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The triumph of Damien Chazelle’s First Man is that it makes you question the fate of Neil Armstrong. Not consciously, of course—conspiracy theorists aside, everyone knows that Armstrong did live to walk on the moon. But from the opening scene to subsequent pre-Apollo 11 missions, Chazelle communicates the danger. We first see Armstrong in what seems to be a tin can, the camera tight on his face. Or what can be glimpsed of his face: His head is rattling around at warp speed as we hear creaks and groans and whooshing and his heavy Darth Vader breaths. Then, quiet. The command center radios the problem: “Neil, you’re bouncing off the atmosphere.” You don’t know what this means exactly, but it sounds pretty bad.
There are several more of these noisy, terrifying scenes before Armstrong gets his payday; the more staid moon landing feels almost anticlimactic as a result. (It’s not, ultimately, but we’ll get to that later.) In between, Chazelle and writer Josh Singer (Spotlight) keep things appealingly low- key, though that reportedly is reflective of the astronaut himself. At the beginning of the film—after that jangly exploit—Armstrong (Ryan Gosling) is caring for his toddler daughter, who’s fatally ill. She’s not long for this world, and after she dies, he throws himself into rocketing away from this world whenever he can, too.
Neil’s wife, Janet (Claire Foy), gets increasingly concerned. Even the test missions are dangerous, and the couple have attended many funerals. Apollo seems crazy. But Armstrong is an ace and NASA keeps him busy, ultimately making him mission commander of that lunar trip. As he’s packing for Apollo—avoiding goodbyes and perhaps not confident in “see you later”s—Janet confronts him and makes him tell his sons that he may not come back. The younger boy doesn’t quite grasp his inferences. But his older one knows what’s up. If the worst happens, anger is going to mix with his grief.
Chazelle’s first two features, 2014’s Whiplash and 2016’s La La Land, have readied him to take on a special-effects-laden blockbuster… just kidding. Those films couldn’t be more different, with Chazelle seemingly following the Ang Lee path of directing. This is also the first film he hasn’t written; Singer’s script is based on a book by James R. Hansen. Unlike the similar Gravity, however, Chazelle largely eschews effects of launches for closeups of astronauts and gauges, along with walls of sound.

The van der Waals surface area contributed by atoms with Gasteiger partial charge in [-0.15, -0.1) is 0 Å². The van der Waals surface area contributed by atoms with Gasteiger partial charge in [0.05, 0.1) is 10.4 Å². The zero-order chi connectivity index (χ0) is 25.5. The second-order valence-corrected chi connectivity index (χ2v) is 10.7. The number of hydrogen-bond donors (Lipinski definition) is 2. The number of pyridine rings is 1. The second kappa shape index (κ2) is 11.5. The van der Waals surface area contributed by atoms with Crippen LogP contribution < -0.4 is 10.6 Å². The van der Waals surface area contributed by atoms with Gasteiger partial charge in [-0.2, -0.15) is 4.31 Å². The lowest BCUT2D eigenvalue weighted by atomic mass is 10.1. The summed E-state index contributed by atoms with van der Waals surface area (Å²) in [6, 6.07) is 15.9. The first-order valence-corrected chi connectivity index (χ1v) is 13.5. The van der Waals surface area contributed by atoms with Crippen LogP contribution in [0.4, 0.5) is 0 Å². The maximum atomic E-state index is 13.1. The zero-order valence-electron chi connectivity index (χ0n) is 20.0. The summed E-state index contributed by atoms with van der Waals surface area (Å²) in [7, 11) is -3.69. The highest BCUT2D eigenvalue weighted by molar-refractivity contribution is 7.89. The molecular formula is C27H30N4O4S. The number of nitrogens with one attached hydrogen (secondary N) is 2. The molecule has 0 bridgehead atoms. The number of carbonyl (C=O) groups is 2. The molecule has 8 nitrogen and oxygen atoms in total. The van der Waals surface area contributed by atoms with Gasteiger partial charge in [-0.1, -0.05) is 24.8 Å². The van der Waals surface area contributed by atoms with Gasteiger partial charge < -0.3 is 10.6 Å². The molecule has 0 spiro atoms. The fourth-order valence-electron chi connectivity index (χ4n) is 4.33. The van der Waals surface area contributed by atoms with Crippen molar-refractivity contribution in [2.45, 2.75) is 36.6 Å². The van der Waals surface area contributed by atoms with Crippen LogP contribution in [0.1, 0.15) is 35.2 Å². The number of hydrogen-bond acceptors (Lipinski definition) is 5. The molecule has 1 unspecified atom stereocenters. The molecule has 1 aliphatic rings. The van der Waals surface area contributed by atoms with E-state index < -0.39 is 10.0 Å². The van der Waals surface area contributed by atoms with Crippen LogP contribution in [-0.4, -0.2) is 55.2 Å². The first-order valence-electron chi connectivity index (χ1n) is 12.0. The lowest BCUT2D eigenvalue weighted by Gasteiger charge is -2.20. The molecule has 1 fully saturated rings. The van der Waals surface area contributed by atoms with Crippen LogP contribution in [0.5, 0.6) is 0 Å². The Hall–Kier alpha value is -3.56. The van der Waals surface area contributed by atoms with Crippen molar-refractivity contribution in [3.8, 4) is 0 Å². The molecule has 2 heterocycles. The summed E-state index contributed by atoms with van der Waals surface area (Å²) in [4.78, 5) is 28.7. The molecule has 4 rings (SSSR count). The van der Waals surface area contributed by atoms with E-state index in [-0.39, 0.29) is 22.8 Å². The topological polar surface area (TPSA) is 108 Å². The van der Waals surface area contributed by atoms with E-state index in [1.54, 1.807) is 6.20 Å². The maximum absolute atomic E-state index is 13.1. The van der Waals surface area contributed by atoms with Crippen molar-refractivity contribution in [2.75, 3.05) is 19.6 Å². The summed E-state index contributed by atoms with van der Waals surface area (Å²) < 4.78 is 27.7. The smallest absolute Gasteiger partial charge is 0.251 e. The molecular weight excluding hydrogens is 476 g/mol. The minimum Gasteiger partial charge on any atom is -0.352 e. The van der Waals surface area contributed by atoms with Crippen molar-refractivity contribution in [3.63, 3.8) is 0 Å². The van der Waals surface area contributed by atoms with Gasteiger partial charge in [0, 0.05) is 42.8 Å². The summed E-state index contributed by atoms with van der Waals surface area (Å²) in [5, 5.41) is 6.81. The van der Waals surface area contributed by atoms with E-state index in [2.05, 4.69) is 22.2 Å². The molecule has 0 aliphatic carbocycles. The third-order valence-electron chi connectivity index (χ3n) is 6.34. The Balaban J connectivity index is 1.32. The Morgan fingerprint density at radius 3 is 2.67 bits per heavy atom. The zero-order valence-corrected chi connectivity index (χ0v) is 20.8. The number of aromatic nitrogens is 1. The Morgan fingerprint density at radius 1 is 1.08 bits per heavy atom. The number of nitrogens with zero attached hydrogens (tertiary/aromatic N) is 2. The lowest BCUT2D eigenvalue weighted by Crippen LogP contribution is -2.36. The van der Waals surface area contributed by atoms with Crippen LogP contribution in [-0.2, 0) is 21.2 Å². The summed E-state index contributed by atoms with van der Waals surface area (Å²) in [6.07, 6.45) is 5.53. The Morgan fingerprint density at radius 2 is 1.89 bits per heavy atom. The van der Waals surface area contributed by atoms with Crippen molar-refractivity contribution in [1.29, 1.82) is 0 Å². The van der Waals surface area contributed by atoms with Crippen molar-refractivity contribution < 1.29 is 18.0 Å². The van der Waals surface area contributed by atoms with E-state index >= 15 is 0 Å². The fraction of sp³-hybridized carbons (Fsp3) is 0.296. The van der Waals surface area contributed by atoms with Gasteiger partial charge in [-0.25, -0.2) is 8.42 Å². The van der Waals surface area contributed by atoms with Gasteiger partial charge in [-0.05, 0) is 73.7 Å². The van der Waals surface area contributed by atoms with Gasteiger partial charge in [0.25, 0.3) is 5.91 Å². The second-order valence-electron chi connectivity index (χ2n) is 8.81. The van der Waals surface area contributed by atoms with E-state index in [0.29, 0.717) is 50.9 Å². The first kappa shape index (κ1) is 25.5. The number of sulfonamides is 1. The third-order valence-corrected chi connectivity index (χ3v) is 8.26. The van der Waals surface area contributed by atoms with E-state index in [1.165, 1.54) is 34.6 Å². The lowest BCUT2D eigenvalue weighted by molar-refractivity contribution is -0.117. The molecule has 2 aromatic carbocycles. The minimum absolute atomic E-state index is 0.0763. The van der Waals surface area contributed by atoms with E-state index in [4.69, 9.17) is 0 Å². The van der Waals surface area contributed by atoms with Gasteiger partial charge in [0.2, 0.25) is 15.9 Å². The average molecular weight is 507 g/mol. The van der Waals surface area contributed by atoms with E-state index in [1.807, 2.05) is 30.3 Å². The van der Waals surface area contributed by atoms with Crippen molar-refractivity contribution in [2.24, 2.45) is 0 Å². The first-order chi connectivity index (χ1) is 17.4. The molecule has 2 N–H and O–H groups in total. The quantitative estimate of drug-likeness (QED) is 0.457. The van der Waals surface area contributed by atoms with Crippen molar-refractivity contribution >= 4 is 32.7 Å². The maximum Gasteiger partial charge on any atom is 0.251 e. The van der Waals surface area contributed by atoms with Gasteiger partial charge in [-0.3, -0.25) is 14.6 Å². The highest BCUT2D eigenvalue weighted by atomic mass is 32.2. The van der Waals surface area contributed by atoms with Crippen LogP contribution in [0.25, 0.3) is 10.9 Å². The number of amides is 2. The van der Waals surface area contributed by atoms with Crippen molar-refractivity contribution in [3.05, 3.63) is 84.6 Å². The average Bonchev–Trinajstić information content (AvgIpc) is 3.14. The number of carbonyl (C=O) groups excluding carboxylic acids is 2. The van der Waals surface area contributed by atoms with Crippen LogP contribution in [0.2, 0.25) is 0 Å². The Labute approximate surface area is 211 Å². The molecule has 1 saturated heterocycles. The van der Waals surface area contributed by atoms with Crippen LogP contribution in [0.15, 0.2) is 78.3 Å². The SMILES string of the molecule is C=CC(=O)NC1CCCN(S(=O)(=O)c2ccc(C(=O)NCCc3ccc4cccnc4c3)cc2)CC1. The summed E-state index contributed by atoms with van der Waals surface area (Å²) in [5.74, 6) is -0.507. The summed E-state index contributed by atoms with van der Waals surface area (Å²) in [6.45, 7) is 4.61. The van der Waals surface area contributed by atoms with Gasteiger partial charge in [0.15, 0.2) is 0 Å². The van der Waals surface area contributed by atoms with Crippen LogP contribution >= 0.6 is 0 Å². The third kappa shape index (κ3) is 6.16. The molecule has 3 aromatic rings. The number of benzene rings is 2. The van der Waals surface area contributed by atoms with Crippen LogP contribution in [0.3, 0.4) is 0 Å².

It’s only as the film gets into its later chapters that the director lets the skies open up. For the moon landing, Armstrong and pilot Buzz Aldrin (a terrifically brusque Corey Stoll) near their destination in silence, which at first seems to subtract the danger they face but ultimately serves to highlight the momentousness of the occasion. There are no cheers from Houston. (Also: no American flag, which Chazelle has caught some flak for.) The director’s bouncing camera and zooms-in on the actors on Earth, however, are less affecting.
Gosling’s Armstrong is someone whose motivation wasn’t country or bravery but escape from grief, though emotion rarely rises to the surface. Foy mostly underplays here as well; her Janet instead watching her quiet husband with quiet intensity. The undercurrent is almost always tense—risky innovation is like that—but lest you think frequent loaded stillness is dull, rest assured: There’s more than enough clattering in those rockets to make up for it.
First Man opens Friday in theaters everywhere.